The Minister of State for Petroleum Resources, Dr. Ibe Kachikwu, has attributed the rise in Nigeria’s foreign exchange reserves by about $20 billion to the oil production exemption granted to Nigeria in 2016 by the Organization of Petroleum Exporting Countries (OPEC) as well as the relative peace that has returned to the Niger Delta.
Kachikwu disclosed this in a podcast released by his office in Abuja on Wednesday.
OPEC members, Nigeria alongside Iran and Libya were granted exemption from a resolution by the OPEC to cut oil output by about 740,000 barrels per day so as to improve the price of oil which had gone too low. The decision has since propelled oil prices from below $30 per barrel to around $82 per barrel.
The nation’s external reserves recently hit a new high of $40.4bn, according to the Central Bank of Nigeria.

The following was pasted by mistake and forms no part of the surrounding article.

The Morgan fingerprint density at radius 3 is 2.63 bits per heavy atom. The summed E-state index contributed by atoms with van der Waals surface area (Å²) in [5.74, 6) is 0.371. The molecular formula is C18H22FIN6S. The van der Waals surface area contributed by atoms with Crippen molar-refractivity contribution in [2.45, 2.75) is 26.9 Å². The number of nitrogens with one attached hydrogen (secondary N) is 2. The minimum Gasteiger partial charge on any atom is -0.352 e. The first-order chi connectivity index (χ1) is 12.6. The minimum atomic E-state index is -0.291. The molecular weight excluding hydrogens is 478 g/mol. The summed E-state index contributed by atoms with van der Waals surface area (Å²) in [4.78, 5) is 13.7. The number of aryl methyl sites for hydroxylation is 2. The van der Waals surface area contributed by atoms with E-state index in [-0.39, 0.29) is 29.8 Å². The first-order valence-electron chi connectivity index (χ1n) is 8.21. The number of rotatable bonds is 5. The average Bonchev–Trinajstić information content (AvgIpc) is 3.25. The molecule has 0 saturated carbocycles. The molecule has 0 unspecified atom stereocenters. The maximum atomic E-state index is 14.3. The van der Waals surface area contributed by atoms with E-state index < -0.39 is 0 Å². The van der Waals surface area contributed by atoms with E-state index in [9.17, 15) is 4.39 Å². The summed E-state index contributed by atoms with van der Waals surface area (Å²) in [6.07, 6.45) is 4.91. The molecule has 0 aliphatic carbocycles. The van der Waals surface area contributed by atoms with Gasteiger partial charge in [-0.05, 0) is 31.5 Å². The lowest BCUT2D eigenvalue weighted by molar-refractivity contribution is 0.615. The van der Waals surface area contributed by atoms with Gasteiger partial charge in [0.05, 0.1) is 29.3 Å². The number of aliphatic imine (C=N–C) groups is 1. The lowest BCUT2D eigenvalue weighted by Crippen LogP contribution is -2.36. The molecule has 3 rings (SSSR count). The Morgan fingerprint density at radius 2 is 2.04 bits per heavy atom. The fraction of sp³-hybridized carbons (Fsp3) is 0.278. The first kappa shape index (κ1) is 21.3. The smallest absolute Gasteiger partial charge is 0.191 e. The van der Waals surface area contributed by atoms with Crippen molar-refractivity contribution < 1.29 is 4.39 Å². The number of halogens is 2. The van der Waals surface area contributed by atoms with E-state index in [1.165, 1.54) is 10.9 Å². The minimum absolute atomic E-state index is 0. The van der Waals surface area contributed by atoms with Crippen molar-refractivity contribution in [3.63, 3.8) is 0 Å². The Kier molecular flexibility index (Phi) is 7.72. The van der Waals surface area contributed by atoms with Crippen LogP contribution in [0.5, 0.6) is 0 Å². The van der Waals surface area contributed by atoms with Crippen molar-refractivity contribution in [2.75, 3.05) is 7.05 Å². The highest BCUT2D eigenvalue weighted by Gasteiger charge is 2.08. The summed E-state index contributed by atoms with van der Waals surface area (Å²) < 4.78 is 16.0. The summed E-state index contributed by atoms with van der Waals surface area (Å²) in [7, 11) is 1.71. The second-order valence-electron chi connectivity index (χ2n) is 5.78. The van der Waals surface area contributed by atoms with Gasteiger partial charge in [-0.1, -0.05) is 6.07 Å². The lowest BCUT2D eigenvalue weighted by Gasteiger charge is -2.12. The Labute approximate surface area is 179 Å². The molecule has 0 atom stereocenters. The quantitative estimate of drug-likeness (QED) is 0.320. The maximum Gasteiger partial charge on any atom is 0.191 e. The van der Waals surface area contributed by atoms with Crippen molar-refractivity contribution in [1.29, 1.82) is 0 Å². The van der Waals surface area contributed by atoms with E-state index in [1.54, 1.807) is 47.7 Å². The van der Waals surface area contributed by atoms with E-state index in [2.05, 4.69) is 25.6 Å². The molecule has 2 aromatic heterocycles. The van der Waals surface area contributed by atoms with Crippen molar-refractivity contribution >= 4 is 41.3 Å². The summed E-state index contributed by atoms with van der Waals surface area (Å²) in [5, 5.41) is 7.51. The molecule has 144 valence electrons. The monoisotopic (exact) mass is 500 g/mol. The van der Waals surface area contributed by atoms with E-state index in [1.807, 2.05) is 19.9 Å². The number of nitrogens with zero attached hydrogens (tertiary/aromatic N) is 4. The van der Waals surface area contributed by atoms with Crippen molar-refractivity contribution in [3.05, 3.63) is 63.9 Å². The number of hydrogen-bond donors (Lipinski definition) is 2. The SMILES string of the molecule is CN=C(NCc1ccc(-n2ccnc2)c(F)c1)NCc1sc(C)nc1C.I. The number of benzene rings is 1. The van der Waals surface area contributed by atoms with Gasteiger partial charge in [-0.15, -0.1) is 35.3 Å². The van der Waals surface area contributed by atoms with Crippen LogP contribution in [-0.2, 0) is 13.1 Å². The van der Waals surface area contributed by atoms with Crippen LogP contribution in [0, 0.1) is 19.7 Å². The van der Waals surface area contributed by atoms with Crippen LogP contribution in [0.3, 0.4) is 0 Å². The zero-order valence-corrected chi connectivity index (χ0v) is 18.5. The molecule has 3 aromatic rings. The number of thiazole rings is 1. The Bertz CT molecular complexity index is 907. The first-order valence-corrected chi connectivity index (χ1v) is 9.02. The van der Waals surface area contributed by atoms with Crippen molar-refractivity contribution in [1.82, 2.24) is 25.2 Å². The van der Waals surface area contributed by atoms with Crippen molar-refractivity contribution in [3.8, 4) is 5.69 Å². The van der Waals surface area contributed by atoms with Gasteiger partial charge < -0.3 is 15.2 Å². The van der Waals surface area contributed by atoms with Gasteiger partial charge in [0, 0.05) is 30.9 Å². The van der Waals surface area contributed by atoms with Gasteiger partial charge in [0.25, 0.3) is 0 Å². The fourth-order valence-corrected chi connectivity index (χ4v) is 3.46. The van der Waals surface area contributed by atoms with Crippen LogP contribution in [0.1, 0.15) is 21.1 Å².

The last time the foreign reserves hit the $40bn mark was January 2014, before the crash in global oil prices, reaching a low of $23.6bn in October 2016.
Kachikwu in the podcast dwelt on how his shuttle diplomacy across OPEC member countries resulted in the production cut agreement that has helped shore up oil prices in the international market.
“The effect of this is that it has stabilized supply and our income. Our budget was largely funded and we began to see our reserves, for the first time, grow dramatically from an all-time of $25 billion to as high as $45 billion currently. This is about $20 billion movement in terms of reserves growth,” he said.
“All these could not have been possible if we didn’t solve the Niger Delta problem and if we didn’t get an exemption from OPEC to continue to produce irrespective of the cost. And, of course, the effect of this was that the prices of crude jumped, it moved from $25 per barrel to about $75 per barrel,” Kachikwu added.